April 21, 2018 10:23 PM
Jimmy Butler hit four 3-pointers among his 28 points and Karl-Anthony Towns snapped back from a bad start to the series with 18 points and 16 rebounds, leading the Minnesota Timberwolves past the Houston Rockets 121-105 in Game 3 on Saturday night for their first postseason victory in 14 years.
Jeff Teague scored 23 points and Andrew Wiggins pitched in 20 points with another four 3-pointers, helping the Timberwolves match the fire-away Rockets from behind the arc and cruise down the stretch behind a 50 percent shooting performance.
Derrick Rose added 17 points off the bench for the Wolves, who will try to even the series with a win in Game 4 on Monday night.
The Rockets made four 3-pointers on their last seven possessions of the first half to turn an 11-point deficit to just one in less than 3½ minutes up until the break. Butler twisted his left ankle during that stretch, causing some brief anxiety in the arena. He didn't require, or accept, any medical attention and returned from the intermission without any hint that he was hurt.
Taj Gibson hounded Harden and forced an airballed 3-pointer, prompting the apex of the noise throughout the night with the Wolves ahead 77-70. Towns powered his way past Ryan Anderson for a layup and a three-point play with 1:57 left in the third quarter, pushing the lead to 10 points, and he flexed his biceps to the crowd after the whistle as he walked like King Kong to the corner of the court in celebration.
The Wolves closed that period on a 26-14 run and produced spurts of 15-3 and 11-2 in the fourth quarter to let loose as their plan to push a faster pace played out perfectly against a Rockets team that lost some energy in the venue shift north.
Harden, who had 44 points in Game 1 but lost his rainbow jumper in Game 2 and finished only 2 for 18 from the floor for 12 points, wasn't a whole lot sharper in Game 3. He went 9 for 21, including 3 for 8 from 3-point range.
Instead, a Wolves team that finished last in the NBA in 3-pointers made during the regular season, posted the second-highest total of 2017-18 while launching their way to a 15-for-27 performance.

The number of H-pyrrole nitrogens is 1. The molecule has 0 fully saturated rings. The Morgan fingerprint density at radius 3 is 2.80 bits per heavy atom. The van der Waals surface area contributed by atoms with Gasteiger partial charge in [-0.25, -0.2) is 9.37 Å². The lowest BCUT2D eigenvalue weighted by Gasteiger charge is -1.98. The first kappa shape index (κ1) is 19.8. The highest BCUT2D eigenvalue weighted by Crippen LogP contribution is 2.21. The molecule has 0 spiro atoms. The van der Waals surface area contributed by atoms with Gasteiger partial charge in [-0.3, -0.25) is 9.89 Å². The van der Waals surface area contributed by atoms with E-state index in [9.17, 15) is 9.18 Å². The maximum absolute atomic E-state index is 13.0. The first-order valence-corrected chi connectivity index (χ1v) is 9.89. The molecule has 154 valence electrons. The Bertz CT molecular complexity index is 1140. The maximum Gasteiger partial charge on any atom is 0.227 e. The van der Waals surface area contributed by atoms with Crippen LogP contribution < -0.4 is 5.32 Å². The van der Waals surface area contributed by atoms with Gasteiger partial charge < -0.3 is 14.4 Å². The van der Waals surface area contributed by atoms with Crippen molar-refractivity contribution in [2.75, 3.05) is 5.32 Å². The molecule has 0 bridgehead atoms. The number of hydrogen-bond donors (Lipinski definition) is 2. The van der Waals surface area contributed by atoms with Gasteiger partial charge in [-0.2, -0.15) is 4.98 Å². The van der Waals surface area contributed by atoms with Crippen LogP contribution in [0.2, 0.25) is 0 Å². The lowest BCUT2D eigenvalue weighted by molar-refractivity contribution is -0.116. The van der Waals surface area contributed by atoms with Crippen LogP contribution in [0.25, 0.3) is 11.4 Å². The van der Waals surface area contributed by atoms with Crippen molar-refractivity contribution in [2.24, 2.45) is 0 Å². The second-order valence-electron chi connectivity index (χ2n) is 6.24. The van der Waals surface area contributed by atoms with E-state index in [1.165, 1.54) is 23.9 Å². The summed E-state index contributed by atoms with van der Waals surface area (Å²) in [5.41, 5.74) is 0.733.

For the first time since May 29, 2004, the fifth game of the Western Conference finals against the Los Angeles Lakers, the NBA playoffs descended on downtown Minneapolis. The shine of this long-awaited return to relevance by the 29-year-old franchise was dulled a bit by the team's fade down the stretch to finish eighth in the conference and draw the most daunting matchup available against a Rockets team that won all four regular season games by an average of 16 points and took the first two games of this series in Houston.
The occasion was still special, though, with the memory of late coach and executive Flip Saunders not far from the minds of the Target Center regulars. The game sold out, naturally, and the crowd matched the moment to make the arena louder than it had been all season.
After totaling only 13 points over the first two games and being challenged to be more aggressive by everyone from TNT analyst Charles Barkley to Timberwolves coach Tom Thibodeau, Towns was constantly double-teamed by the switch-heavy Rockets and didn't attempt a shot in the first quarter. The 7-footer got his energy going soon after that, though, with an emphatic dunk on Chris Capela after peeling away from the post-up to snag a high pass from Teague.
Rose, one of three former Chicago Bulls stalwarts under Thibodeau with Butler and Gibson who were brought in to bring the edge and experience the cornerstones Towns and Wiggins are lacking, made his presence obvious the entire time he was in the game.
He hit a step-back jumper to give the Wolves a 46-36 lead that was their largest of the series to that point, and he had 10 points in nine minutes before halftime.
UP NEXT: Game 4 on Monday night.
UNDEFEATED AT HOME IN THE PLAYOFFS SINCE MAY 21, 2004 pic.twitter.com/pj5pZp03Ze— Timberwolves (@Timberwolves) April 22, 2018
The Associated Press
Updated: April 21, 2018 10:23 PM
Created: April 21, 2018 09:10 PM
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